When women consent to have an abortion, is it an informed consent?

Here’s an interesting article from the Ottawa Citizen by McGill University ethicist Margaret Somerville. (H/T Laura Welch)

Excerpt:

Anna explained, “Everyone in Quebec thinks that abortion is normal; nothing to fuss or be upset about; the obvious and easy solution to an unplanned pregnancy.” But, when she unexpectedly found herself pregnant, she didn’t feel that way and sought support to continue the pregnancy. Everyone told her, however, to “get on with it” – have an abortion.

Anna, first, asked her mother whether she would help her, if she had the baby. Her mother flatly refused, saying, “I do not want to waste my life babysitting.” Her male partner said he “wasn’t interested in a kid” and their relationship has since broken up. She tried to get an appointment with her gynecologist to discuss her options, but the first available one was two months away. She then contacted an abortion clinic, which gave her an appointment in two weeks, at which time Anna was nine weeks pregnant. She said, “I went to them to get information on abortion, to know more about my options, the consequences of an abortion. I was open to getting an abortion, because that was what everyone around me recommended I do. I saw abortion as an option, but was really not sure. I was hoping for some answers.”

Anna met, first, with a nurse for a “consent interview.” She said, “The nurse told me that at this stage of the pregnancy the fetus is just a bunch of cells. I also asked her if the abortion would have any impact on my health, my future pregnancies, and so on. She said abortions had no impact at all, no consequences at all, that all that I had read (to the contrary) were myths. The nurse said, ‘In two weeks, it will be as if all this never happened’.”

Anna changed into a hospital gown and was taken into an examination room where a technician proceeded to do an ultrasound. Anna asked what the fetus looked like and could she see the ultrasound. She said, “The technician told me she was not allowed to show me the images and I was unable to see the screen,” which showed the fetus. At nine weeks gestation, it would have had a beating heart. The technician then picked up the printout of the ultrasound, but dropped it on the floor. She scrambled to gather it up quickly, saying, “You don’t want to see this.” But that’s exactly what Anna did want.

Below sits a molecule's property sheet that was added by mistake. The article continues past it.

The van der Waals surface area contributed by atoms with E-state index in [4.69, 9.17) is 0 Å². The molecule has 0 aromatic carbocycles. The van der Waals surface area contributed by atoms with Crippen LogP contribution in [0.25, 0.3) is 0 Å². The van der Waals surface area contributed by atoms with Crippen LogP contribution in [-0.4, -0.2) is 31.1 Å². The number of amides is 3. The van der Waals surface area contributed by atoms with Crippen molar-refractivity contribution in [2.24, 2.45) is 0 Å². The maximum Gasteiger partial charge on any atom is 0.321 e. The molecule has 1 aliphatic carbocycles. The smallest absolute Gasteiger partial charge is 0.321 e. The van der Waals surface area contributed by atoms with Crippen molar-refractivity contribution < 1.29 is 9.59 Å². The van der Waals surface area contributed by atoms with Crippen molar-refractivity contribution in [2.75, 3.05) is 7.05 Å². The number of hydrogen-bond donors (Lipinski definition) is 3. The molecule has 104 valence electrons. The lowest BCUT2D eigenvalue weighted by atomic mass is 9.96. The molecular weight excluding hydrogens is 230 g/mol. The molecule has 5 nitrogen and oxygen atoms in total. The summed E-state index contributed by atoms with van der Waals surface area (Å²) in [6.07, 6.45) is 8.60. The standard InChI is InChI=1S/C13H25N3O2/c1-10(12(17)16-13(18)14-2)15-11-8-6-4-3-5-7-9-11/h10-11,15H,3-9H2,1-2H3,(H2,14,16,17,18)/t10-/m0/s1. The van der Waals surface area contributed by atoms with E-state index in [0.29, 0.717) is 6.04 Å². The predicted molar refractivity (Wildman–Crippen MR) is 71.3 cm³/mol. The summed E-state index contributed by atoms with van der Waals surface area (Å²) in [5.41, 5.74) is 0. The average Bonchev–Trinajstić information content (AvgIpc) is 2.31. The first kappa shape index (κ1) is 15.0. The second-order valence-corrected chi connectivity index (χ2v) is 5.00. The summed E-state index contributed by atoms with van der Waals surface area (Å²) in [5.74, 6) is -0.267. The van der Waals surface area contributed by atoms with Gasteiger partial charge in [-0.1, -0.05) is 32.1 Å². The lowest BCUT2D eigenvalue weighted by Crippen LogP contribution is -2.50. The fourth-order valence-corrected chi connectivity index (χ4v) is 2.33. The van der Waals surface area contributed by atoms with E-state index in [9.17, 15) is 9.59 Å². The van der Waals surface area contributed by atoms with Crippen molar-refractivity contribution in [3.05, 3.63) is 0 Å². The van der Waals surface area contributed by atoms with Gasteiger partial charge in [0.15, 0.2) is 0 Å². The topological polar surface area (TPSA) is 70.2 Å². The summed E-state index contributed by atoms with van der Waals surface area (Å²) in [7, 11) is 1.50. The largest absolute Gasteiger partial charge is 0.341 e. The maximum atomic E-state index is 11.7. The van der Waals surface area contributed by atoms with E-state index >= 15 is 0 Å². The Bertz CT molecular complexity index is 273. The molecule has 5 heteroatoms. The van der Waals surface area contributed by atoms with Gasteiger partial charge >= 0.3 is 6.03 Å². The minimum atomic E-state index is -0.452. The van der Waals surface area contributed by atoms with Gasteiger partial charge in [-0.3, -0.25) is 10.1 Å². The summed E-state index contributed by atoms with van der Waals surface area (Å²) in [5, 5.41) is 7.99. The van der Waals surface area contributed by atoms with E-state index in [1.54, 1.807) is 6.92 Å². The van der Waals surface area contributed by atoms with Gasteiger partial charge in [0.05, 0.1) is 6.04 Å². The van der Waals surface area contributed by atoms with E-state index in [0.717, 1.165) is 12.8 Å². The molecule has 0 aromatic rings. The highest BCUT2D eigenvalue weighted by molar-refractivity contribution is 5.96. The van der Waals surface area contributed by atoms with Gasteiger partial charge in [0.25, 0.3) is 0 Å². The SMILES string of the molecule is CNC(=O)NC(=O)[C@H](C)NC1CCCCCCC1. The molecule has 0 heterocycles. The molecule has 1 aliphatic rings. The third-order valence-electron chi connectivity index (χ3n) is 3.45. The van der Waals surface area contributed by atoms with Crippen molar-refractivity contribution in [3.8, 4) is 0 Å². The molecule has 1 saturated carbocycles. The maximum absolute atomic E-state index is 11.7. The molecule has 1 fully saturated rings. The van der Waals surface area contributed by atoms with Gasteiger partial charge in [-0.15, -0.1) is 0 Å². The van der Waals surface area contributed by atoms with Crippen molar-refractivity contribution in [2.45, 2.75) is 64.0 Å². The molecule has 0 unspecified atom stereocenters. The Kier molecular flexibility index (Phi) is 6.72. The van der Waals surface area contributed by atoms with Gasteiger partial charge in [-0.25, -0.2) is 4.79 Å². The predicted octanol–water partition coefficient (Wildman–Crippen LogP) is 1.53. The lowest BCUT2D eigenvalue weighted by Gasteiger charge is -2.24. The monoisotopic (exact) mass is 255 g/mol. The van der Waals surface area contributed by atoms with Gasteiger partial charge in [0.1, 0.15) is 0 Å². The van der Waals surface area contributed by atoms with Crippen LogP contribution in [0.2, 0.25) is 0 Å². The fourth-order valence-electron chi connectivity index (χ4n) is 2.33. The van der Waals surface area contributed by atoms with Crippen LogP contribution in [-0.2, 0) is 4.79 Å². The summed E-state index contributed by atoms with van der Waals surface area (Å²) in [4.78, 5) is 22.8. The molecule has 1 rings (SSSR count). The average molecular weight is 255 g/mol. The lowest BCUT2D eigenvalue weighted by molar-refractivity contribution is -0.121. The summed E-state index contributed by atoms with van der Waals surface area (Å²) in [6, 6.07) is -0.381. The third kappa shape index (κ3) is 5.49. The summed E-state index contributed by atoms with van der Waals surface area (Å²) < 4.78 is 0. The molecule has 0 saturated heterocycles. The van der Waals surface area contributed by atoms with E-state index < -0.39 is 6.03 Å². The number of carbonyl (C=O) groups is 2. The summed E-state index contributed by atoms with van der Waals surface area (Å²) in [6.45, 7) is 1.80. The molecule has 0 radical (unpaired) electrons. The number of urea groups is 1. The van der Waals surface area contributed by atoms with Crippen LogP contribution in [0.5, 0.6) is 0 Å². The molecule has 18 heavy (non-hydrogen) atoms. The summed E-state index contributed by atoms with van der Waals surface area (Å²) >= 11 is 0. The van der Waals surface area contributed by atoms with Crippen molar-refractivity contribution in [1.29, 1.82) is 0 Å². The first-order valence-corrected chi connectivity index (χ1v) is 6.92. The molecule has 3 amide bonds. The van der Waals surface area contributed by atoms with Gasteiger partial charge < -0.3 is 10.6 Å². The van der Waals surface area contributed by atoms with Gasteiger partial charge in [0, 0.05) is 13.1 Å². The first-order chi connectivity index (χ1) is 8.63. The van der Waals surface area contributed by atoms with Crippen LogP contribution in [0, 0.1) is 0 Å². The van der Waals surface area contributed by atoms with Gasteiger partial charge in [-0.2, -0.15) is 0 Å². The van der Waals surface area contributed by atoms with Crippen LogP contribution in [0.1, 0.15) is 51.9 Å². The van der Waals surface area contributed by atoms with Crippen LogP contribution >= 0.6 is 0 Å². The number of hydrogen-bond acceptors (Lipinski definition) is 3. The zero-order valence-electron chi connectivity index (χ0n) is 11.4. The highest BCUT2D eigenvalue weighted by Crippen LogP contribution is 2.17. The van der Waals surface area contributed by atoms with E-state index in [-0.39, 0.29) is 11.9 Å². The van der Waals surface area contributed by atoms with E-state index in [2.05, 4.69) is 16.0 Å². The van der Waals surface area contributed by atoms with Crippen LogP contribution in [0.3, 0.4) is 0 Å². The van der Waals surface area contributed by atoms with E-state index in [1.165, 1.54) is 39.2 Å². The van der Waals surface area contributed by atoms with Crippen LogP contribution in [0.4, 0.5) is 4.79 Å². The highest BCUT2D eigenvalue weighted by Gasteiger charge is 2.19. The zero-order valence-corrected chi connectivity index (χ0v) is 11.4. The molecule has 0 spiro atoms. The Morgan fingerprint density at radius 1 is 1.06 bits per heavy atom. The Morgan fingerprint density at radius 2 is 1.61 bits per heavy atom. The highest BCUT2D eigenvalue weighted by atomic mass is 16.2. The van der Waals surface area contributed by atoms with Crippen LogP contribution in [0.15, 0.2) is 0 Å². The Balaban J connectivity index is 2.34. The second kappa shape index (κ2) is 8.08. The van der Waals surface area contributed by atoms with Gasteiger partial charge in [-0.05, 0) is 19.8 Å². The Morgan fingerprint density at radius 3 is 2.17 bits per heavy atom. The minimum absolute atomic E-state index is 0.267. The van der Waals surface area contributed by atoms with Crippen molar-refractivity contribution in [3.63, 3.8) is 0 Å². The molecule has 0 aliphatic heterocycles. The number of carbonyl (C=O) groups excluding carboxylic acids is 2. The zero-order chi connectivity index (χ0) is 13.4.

Anna says she was left “waiting alone in a little room in the blue gown,” before a nurse took her to the operating room, “where they gave me the sedative injection. At that point I was just crying, I was just thinking of all the reasons people told me I had to get the abortion, and that I did not have any help anyways, so I was crying. The doctor asked me if I was here on my own will and I said, ‘Yes’, while crying. So they gave me a double dose of sedative to calm me down. At that point, I felt it was pointless to protest further and that I couldn’t back out at that stage and would just have to go ahead.” So, she closed her eyes and let the abortion proceed.

Do you think that this woman was informed about what she was doing? If not, then how was she able to give her informed consent?

6 thoughts on “When women consent to have an abortion, is it an informed consent?”

  1. This is really just sickening.

    “All who are genuinely committed to the advancement of women can and must offer a woman or a girl who is pregnant, frightened, and alone a better alternative than the destruction of her own unborn child.” – Mary Ann Glendon

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  2. I read this story before, and it just horrifies me. If this were any legitimate medical procedure, it would be grounds for a malpractice suit. What is described is a coerced abortion. She went in to get information, not for an abortion. Can you imagine going in to get information about options for breast cancer, only to end up with a mastectomy? Abortioneers might reduce the fetus to a “clump of cells,” but they’d freak if someone coerced a woman into having her mammary glands lopped off under similar circumstances.

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      1. Yeah, that “clump of cells” argument is incredibly absurd for anyone who’s studied embryology. I mean, we could just as accurately say that *all of us* are merely clumps of cells.

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  3. That is such a sad story. And this is probably how it is, often. I had never given fetal development much thought before I became pregnant, and I was just as ignorant. Now, I was happy to be with child, mind, but when I saw my first kid at 11 weeks gestation, I was astounded by his “babyness” and his activity. It’s because of our abortion culture that I assumed the image would be less human, and above all, still and unmoving. A mass, basically.

    A real eye opener, that sonogram image. That’s why abortionists don’t want women to see it.

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